If you have a team and each developer will be working on the site with his/her own local database, it is helpful to make a copy of config.local.php (rename to EXAMPLE.config.local.php), then ignore config.local.php so the local db settings are not committed and pushed.


13) Export your live site's database and import it into your local site's database.
Do whatever other steps you may need to get your local site running properly. Sync upload directories and/or templates in EE, as needed.

You should be running an exact copy of your live site now.


14) Once you have your local site running with the Master Config, commit those changes.
git commit -am "message describing changes for this commit"


Make changes locally, commit, push (git push origin master). Then pull from your server via ssh connection (git pull origin master) when you're ready to make those changes live. Or setup an auto-deploy hook/action for your server. Any database changes you make locally will have to replicated on the live site, so make careful note of them!

  • 2
    If you have git running on the server, why bother with Bitbucket in the middle? Why not push directly from local? – James Smith Oct 31 '13 at 14:38
  • 3
    If you have a team, you need a central hub. – Stephen Callender Oct 31 '13 at 14:43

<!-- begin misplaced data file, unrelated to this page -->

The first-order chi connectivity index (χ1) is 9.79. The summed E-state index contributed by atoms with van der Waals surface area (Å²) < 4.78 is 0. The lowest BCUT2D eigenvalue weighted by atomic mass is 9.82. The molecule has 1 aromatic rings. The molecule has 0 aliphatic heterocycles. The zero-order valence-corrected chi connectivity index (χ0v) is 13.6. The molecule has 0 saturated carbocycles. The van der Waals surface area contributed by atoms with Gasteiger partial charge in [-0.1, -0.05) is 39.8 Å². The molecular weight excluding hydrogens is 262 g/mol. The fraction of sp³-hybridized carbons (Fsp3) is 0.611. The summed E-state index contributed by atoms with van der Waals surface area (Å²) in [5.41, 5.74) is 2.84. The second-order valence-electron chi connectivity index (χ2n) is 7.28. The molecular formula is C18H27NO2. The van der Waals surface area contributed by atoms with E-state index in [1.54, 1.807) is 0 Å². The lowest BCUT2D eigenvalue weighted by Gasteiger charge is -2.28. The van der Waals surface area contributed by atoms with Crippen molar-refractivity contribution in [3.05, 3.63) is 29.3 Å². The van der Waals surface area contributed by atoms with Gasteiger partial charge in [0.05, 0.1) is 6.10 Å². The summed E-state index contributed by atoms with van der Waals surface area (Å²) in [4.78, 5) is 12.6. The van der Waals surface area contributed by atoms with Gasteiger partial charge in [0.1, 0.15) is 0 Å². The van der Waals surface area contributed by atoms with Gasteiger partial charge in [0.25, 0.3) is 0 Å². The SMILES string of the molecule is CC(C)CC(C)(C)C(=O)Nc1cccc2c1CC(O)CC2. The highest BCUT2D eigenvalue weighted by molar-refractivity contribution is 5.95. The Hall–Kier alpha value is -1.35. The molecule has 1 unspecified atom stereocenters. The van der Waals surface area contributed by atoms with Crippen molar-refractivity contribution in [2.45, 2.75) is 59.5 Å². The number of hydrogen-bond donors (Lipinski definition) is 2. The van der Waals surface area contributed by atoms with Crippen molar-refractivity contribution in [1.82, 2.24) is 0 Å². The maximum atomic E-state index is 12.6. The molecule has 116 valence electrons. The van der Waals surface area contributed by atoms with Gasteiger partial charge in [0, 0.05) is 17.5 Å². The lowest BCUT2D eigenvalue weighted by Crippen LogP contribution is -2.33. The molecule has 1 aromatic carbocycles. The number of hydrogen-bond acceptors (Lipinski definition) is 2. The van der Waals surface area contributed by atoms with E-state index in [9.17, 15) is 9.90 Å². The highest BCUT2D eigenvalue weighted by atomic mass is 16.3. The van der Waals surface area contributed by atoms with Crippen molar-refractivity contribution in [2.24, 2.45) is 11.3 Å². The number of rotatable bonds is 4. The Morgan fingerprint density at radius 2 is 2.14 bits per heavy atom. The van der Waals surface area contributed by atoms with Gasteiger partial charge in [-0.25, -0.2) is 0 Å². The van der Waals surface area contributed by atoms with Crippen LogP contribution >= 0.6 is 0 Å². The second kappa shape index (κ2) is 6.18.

• Ah right, I think I get you... would it be the case that if developer-A and developer-B both commit->push the same file with conflicting changes then git wouldn't complain about that? Also, could you not have that "central" origin repo running on the server instead of at a third-party? Then use git hooks to trigger the pull from origin? – James Smith Oct 31 '13 at 14:49
  • You should always git status and git pull before git push. You can't push a conflict. It'll be rejected. When you pull, if there's a conflict, you fix it then commit and push the fix. Yes, the central origin repo can be on any server (I used to do this), but Bitbucket does it so well for free. I prefer it now. – Stephen Callender Oct 31 '13 at 14:54
  • If I understand this process, at the end making changes live requires two steps: 1. Locally push to bitbucket (git push origin master) and 2. From the server git pull origin master. It sounds great. Hope you find the time to add steps for setting up a staging site. – Sergio Acosta Oct 31 '13 at 16:44